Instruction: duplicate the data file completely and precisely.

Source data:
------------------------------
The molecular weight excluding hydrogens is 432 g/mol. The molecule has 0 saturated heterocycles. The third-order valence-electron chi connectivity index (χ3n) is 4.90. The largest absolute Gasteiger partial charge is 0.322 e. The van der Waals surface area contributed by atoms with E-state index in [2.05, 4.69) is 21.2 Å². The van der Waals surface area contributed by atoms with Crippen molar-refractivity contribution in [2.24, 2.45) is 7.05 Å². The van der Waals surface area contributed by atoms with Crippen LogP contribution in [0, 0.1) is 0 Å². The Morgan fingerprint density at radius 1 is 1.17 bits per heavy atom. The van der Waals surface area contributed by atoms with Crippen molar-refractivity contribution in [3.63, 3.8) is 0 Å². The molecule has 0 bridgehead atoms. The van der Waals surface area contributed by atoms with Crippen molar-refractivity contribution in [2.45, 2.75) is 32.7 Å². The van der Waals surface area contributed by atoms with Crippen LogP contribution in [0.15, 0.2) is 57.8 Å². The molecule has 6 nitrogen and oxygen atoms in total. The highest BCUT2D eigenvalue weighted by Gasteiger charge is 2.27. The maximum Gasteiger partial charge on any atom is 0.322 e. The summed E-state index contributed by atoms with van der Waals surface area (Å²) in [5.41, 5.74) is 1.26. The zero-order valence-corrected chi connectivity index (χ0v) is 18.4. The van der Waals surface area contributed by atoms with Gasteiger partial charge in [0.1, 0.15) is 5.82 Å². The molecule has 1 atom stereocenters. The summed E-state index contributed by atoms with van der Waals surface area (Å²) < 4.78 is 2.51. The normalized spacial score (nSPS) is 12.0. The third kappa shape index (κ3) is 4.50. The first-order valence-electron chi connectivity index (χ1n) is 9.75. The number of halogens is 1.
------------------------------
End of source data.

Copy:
The molecular weight excluding hydrogens is 432 g/mol. The molecule has 0 saturated heterocycles. The third-order valence-electron chi connectivity index (χ3n) is 4.90. The largest absolute Gasteiger partial charge is 0.322 e. The van der Waals surface area contributed by atoms with E-state index in [2.05, 4.69) is 21.2 Å². The van der Waals surface area contributed by atoms with Crippen molar-refractivity contribution in [2.24, 2.45) is 7.05 Å². The van der Waals surface area contributed by atoms with Crippen LogP contribution in [0, 0.1) is 0 Å². The Morgan fingerprint density at radius 1 is 1.17 bits per heavy atom. The van der Waals surface area contributed by atoms with Crippen molar-refractivity contribution in [3.63, 3.8) is 0 Å². The molecule has 0 bridgehead atoms. The van der Waals surface area contributed by atoms with Crippen molar-refractivity contribution in [2.45, 2.75) is 32.7 Å². The van der Waals surface area contributed by atoms with Crippen LogP contribution in [0.15, 0.2) is 57.8 Å². The molecule has 6 nitrogen and oxygen atoms in total. The highest BCUT2D eigenvalue weighted by Gasteiger charge is 2.27. The maximum Gasteiger partial charge on any atom is 0.322 e. The summed E-state index contributed by atoms with van der Waals surface area (Å²) in [5.41, 5.74) is 1.26. The zero-order valence-corrected chi connectivity index (χ0v) is 18.4. The van der Waals surface area contributed by atoms with Gasteiger partial charge in [0.1, 0.15) is 5.82 Å². The molecule has 1 atom stereocenters. The summed E-state index contributed by atoms with van der Waals surface area (Å²) < 4.78 is 2.51. The normalized spacial score (nSPS) is 12.0. The third kappa shape index (κ3) is 4.50. The first-order valence-electron chi connectivity index (χ1n) is 9.75. The number of halogens is 1.